Research published July 16th in the Journal of Clinical Oncology shows that greater social attachment was associated with a lower likelihood of death for ovarian cancer patients.
A group of researchers, including senior author and OCRF grantee Anil Sood, MD examined how social support related to long term survival. Two types of social support were considered: social attachment, a type of emotional support reflecting connections with others, and instrumental social support, which reflects the availability of tangible assistance.
The analysis of 168 ovarian cancer patients, who were followed from surgery until the time of death, showed that greater social attachment was associated with a lower likelihood of death. 59% of patients with high social attachment were still alive after 4.70 years. By contrast, the median survival time for patients with low social attachment categorized was 3.35 years.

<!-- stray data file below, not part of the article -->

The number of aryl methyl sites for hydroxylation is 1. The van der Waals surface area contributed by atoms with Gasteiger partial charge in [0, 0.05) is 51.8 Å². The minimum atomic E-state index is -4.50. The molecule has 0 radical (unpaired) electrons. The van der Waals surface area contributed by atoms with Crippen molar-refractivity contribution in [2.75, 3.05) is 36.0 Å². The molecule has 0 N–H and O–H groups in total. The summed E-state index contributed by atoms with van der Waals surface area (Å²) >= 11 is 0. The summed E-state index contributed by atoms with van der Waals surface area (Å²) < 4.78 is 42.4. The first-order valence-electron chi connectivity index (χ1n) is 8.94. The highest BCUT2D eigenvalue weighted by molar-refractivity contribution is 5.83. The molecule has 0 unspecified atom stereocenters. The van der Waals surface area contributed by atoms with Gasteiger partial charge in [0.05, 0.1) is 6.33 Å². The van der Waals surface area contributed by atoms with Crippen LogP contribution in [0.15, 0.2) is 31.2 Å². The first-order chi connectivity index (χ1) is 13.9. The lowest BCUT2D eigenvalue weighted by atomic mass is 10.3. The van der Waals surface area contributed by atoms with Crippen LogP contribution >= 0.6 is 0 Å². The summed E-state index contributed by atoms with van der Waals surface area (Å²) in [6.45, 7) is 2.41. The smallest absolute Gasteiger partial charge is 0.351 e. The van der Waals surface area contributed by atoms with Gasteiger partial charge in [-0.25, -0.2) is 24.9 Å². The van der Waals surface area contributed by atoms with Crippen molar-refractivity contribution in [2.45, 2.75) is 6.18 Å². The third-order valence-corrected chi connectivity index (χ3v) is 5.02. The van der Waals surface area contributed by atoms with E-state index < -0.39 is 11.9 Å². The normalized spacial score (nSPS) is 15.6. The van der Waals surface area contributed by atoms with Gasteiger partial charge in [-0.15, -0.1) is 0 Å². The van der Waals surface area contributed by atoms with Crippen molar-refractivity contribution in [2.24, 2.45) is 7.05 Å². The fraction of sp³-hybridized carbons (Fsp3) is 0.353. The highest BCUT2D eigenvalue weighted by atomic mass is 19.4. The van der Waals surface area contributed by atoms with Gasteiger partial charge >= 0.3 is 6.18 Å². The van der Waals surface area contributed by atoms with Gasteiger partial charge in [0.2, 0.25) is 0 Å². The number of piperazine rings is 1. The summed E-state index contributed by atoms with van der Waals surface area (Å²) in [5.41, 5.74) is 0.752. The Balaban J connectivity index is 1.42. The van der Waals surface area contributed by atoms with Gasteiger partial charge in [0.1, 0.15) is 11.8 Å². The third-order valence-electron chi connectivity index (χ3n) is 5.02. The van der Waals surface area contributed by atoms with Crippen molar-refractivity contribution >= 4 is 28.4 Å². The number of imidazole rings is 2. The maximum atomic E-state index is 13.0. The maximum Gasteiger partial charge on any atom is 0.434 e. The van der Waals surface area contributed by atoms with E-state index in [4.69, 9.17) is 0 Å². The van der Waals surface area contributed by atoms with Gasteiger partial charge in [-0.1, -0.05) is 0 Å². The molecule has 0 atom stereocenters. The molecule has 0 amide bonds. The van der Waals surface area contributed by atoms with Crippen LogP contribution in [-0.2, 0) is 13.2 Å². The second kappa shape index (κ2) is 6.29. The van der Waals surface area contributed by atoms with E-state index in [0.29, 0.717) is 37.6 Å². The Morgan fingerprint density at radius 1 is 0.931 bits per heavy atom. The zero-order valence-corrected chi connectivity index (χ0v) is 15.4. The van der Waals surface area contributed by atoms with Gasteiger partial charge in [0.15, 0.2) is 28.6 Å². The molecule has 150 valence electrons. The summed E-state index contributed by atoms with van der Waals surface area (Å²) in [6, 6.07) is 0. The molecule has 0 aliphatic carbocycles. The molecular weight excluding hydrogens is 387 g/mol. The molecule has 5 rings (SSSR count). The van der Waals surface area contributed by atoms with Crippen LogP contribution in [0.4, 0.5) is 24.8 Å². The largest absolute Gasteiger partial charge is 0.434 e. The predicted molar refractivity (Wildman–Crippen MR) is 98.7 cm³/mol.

No significant association was found between instrumental social support and survival.
The authors conclude that “Social attachment is associated with a survival advantage for patients with ovarian cancer. Clinical implications include the importance of screening for deficits in the social environment and consideration of support activities during adjuvant treatment.”
Click here to read the complete abstract.